ASTRO 2201: Our Home in the Universe
ASTRONOMY 2201:     THE HISTORY OF THE UNIVERSE
We'll be back in SPRING 2015
Astro 2201 presents a general discussion of how the universe has evolved since the Big
Bang era and how our understanding of it has changed from ancient to modern
times. Several main themes are covered over the course of the semester: the evolution
of our view of the sky from that of ancient cultures to
that of space telescopes; the formation and nature of black holes; dark matter
and dark energy; and the origin, evolution, and fate of the universe. Presents a
nonmathematical introduction to these subjects and discusses uncertainties and
unresolved issues in our understanding.
The course is designed for non-scientists who are intrigued about
astronomy, cosmology and how the universe works and who like to write.
- Look at the Astro 2201 frequently asked
questions for the whole semester.
- Take a look at the Cornell ExtraGalactic Group
EGG home page to find out what Professors Giovanelli and Haynes
does when they explore the universe, particularly in running
the Arecibo Legacy Fast ALFA Survey.
If Riccardo or Martha look extra-sleepy today, he/she may have been observing
with the Arecibo telescope (remotely from here on campus) until the wee hours
of the morning.
- ALFALFA makes use of the Arecibo telescope; it is operated by Cornell as the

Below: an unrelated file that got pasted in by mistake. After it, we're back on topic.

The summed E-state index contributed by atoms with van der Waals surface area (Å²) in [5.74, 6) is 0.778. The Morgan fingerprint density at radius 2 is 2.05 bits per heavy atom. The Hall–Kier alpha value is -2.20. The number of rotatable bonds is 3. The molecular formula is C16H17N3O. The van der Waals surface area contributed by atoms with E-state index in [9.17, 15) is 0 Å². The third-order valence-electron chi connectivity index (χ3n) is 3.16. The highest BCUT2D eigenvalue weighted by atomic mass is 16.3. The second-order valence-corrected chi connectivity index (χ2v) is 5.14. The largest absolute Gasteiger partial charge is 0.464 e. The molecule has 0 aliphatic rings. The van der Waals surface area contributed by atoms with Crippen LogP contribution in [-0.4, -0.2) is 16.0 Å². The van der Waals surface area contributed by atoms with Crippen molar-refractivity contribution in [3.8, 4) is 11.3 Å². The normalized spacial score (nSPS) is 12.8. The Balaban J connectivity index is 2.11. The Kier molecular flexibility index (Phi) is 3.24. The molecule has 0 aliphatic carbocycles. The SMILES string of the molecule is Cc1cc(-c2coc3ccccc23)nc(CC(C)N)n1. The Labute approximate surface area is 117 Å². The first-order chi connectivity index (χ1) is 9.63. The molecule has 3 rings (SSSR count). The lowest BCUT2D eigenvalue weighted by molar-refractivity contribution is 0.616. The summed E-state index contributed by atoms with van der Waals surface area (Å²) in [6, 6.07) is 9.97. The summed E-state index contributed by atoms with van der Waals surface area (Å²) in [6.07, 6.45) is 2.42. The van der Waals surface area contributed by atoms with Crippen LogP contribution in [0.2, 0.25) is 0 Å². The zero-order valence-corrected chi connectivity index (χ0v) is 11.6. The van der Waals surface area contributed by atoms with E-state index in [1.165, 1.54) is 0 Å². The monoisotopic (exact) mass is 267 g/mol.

National Astronomy and Ionosphere Center
-- Perhaps you saw this
telescope in the movies "Golden Eye" or "Contact".
- Professor Giovanelli is the director of the
CCAT project, a submillimeter telescope to be built at an altitude of
18,000 feet in the high Atacama Desert of northern Chile.
- Read about the National Radio
Astronomy Observatory, including
the VLBA and the
Perhaps, you saw the VLA in the film "Contact"?
Professor Haynes is a member of the AUI Board
which oversees NRAO.
- Check out some links
to interesting sites elsewhere.
These pages have been designed by
with the early help of
Stirling Churchman (CU '99 -- Stirling majored in physics at Cornell
and then received her Ph.D. in biophysics at Stanford. She is now Assistant Professor of
Genetics at Harvard -- the student becomes the professor!)
Last updated on Fri March 7 2014 by martha (don't always believe this date!)